I glanced down the long dim aisle to make sure no guard was in sight, then drew the Bible from its pouch. “It was in First Thessalonians,” I said. We were on our third complete reading of the New Testament since leaving Scheveningen. In the feeble light I turned the pages. “Here it is: ‘Comfort the frightened, help the weak, be patient with everyone. See that none of you repays evil for evil, but always seek to do good to one another and to all. . .’” It seemed written expressly to Ravensbruck.
“Go on,” said Betsie. “That wasn’t all.”
“Oh yes: ‘. . . to one another and to all. Rejoice always, pray constantly, give thanks in all circumstances; for this is the will of Christ Jesus—‘”
“That’s it Corrie! That’s His answer. ‘Give thanks in all circumstances!’ That’s what we can do. we can start right now to thank God for every single thing about this new barracks!”
I stared at her, then around me at the dark, foul-aired room.
“Such as?” I said.
“Such as being assigned her together.”
I bit my lip. “Oh yes. Lord Jesus!”
“Such as what you’re holding in your hands.”
I looked down at the Bible. “Yes! Thanks you dear Lord that there was no inspection when we entered here! Thank you for all the women, here in this room, who will meet you in these pages.”
“Yes,” said Betsie. “Thank you for the very crowding here. Since we’re packed so close, that many more will hear!” she looked at me expectantly. “Corrie!” she prodded.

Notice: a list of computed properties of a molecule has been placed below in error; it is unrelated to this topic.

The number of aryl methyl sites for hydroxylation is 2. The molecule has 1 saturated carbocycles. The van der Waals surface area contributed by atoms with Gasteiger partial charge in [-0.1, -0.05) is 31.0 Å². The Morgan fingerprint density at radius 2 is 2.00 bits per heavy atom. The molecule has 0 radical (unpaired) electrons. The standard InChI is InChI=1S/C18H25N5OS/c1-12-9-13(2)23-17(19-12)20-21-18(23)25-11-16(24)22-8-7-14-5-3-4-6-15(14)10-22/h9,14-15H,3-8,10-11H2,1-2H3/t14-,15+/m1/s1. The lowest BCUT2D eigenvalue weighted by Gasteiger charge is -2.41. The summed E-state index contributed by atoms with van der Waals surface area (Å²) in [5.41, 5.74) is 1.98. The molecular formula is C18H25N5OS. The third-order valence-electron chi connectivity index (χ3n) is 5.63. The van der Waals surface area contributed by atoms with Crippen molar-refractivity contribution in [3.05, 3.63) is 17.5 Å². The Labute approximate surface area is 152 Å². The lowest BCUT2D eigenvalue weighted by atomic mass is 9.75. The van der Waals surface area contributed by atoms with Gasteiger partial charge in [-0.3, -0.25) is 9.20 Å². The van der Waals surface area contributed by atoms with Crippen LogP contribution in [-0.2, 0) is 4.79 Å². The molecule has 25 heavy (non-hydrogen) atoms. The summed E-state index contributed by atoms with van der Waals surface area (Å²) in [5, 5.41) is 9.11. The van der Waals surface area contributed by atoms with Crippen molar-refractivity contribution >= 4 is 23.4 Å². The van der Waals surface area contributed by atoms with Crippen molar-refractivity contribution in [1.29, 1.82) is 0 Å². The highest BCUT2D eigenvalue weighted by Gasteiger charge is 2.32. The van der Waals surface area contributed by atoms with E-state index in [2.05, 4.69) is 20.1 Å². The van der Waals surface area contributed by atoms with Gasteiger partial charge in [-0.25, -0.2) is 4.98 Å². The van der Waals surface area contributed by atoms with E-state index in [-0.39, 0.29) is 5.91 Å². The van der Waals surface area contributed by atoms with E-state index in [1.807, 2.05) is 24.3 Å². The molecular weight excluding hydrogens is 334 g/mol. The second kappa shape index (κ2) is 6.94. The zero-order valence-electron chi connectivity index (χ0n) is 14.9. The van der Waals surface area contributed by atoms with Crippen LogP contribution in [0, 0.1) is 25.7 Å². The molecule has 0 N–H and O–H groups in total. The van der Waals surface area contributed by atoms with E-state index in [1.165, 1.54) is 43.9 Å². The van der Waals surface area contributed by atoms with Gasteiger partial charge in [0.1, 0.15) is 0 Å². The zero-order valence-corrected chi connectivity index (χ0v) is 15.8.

“Oh, all right. thank you for the jammed, crammed, stuffed, packed, suffocating crowds.”
“Thank you,” Betsie went on serenely, “for the fleas and for—-“
the fleas! This was too much. “Betsie, there’s no way even God can make me grateful for a flea.”
“Give thanks in ALL circumstances,’” she quoted. “it doesn’t say ‘in pleasant circumstances.’ Fleas are part of this place where God has put us.”
And so we stood between piers of bunks and gave thanks for fleas. But this time I was sure Betsie was wrong.”
But she was right. Oh so right! Being thankful in the difficult circumstances is never easy, but it is what God calls us to do. It is something he is teaching me lately. Finding joy in the mundane. Being thankful in hard times. Gratitude is important. It shapes our entire attitude and outlook on life. And it is a choice we have to make. We don’t just wake up being thankful, we have to choose to be. And the day of Thanksgiving is the perfect reminder of that.
“To bring the sacrifice of thanksgiving means to sacrifice your understanding of what is beneficial and thank God for EVERYTHING because He is benevolent. A sacrifice is by definition not an easy thing.” –Ann Voskamp
“Thank you Lord for The sacrifice you made for me. For Loving me enough to die for me. To save me from my sins and Create a relationship between me and the Father. Thank you for Family that loves me. Thank you for a beautiful home, for being able to share it with my best friends. For Clean water, and Heat. For the beautiful snow. For the ability to read your word and live my life in a way that glorifies you. And Thank you for all the things that are good and bad. Thank you for the things that are hard and challenge my faith and cause me to grow closer to you. Thank you for all this and so much more. “
May you be blessed this Thanksgiving,
Truly, only by His Grace,